"Police go looking for this stuff in cities where they don't look for 
it in suburbs because it's not causing the same kind of violence," 
said John Klofas, a criminologist at the Rochester Institute of 
Technology. "And if you're only looking at this as punishment for 
drug use, then it's a complicated set of circumstances that in the 
end produces this outcome that is, in fact, quite unfair."

In Illinois, the racial disparity in drug arrests is driven mainly by 
Chicago. In 2005, Chicago police made 47,000 arrests for drug 
offenses, and 79 percent of those arrests were of African-Americans, 
according to the Illinois Criminal Justice Information Authority.

Illinois does not track arrests by ethnicity, so it is impossible to 
pinpoint how Latinos fit on this spectrum.

But anecdotally, police say black neighborhoods are home to nearly 
all of Chicago's open-air drug markets, mostly in high-crime,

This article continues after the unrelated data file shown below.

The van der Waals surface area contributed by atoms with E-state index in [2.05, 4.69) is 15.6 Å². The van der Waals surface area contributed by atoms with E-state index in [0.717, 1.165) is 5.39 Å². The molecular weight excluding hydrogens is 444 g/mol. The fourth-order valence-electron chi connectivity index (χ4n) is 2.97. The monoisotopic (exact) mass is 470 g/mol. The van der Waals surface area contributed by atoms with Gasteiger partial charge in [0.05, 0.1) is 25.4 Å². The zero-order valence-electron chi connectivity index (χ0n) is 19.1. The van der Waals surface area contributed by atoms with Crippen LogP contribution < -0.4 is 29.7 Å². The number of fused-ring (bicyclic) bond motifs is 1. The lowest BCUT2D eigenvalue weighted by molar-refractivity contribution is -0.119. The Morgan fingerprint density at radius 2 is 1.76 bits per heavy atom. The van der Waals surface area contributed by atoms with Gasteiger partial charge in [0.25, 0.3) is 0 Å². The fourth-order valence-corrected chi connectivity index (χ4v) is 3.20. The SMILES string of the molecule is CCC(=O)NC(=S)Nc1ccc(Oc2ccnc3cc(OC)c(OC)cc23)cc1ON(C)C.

high-poverty areas on the city's South and West Sides. 
Law-enforcement officials estimate the drug trade is responsible for 
up to 70 percent of the violent crime in the city.

"Most of the violence in Chicago on the West Side and the South Side 
is gang-related and it always stems back to some kind of fight over 
narcotics or narcotics turf or a narcotics corner," said Walter P. 
Hehner, deputy chief of narcotics prosecutions for the Cook County 
state's attorney's office. "Drug dealers, hookers, panhandlers, all 
hanging out there looking for money so they can get high."

Imprisoned at Home

Ald. Walter Burnett's West Side 27th Ward was the site of the first 
open-air drug market shut down by police this year. Burnett said he 
is constantly fielding calls from residents who want police to shut 
down drug operations in the area.

Not only do residents feel they are imprisoned in their homes by the 
gang violence, he said, but they are also frustrated by the constant 
property crimes and street hustling committed by the drug users 
traveling into the neighborhood to buy dope.

"They steal everything," Burnett said. "They steal water hoses, they 
steal garbage cans, they steal gutters off of buildings. They break 
into houses, they break into cars. If you have children or a wife,